Small investors are having fun in the stock market again, after years of sitting out the most phenomenal rally. They’re leveraging up their portfolios. Margin debt is spiking beautifully. Alas, spiking margin debt has a nasty habit of ending in a crash. In one painful chart.
National averages paper over gritty details on the ground and are a crummy indicator as to what is happening in specific metro areas. But even with this caveat, a national average suddenly sounded an alarm for the housing market: the smart money is bailing out.
Teachers are a symbol of the middle class. In California, they earn on average $69,300 annually, fifth highest in the country. Not exactly a pittance. But it is a ludicrous pittance if they’re trying to buy a home.
Since the introduction of QE 3, honest-looking Fed chairman Bernanke told the Wall-Street media circus after each FOMC meeting that the money-printing binge in the coming month would expand the Fed’s balance sheet by $85 billion. A fact cited worldwide. And a big lie.
The IPO scene is sizzling: 25 pre-IPO startups, dogged by puny revenues and hefty losses, have “valuations” from $1 billion to $10 billion. But post-IPO debacles, even in the immensely hyped Cloud and Big Data sector, are already hitting the sidewalk.
Last quarter was tough on large US corporations – those in the S&P 500 index. Unperturbed, the index soared all year. But its 343 companies that have reported so far have exposed the ugly underbelly of the worldwide economy: revenue “growth.”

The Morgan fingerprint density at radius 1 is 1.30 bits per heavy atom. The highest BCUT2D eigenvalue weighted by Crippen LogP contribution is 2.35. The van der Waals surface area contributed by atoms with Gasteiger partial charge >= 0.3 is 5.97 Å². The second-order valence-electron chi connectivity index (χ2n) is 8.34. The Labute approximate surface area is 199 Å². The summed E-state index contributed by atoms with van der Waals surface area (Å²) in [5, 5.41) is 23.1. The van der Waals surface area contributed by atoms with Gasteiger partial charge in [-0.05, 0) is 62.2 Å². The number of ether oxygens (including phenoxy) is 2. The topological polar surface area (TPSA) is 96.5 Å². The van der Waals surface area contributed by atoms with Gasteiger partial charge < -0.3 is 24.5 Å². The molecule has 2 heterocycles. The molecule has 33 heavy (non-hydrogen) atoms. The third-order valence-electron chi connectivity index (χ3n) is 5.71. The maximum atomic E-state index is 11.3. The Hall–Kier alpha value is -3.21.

It’s back, a new and improved contraption, a synthetic structured security that on its polished surface looks like that triple-A rated mortgage-backed toxic waste that helped blow up the banks and your 401(k) in 2008. But this time, it’s different. It’s even worse.
“Global emerging markets are now trading in full-blown panic mode”
Statistically speaking, the Fed’s heroic actions conquered the Great Recession years ago.The economy has been growing at a measurable clip, statistically speaking, with the unemployment rate inching lower over the years, though again, that’s just statistically speaking. But most Americans, struggling to make ends meet in the real economy far from the hoopla, hype, and buzz of Wall Street or Silicon Valley, have a more accurate answer.
Now that we learned that the 85 richest folks own as much as the poorest 3.5 billion, we want to know where they’re staying when they come to town for dinner. We already know where the poorest 3.5 billion are staying: in shacks, hovels, and moldy apartment blocks.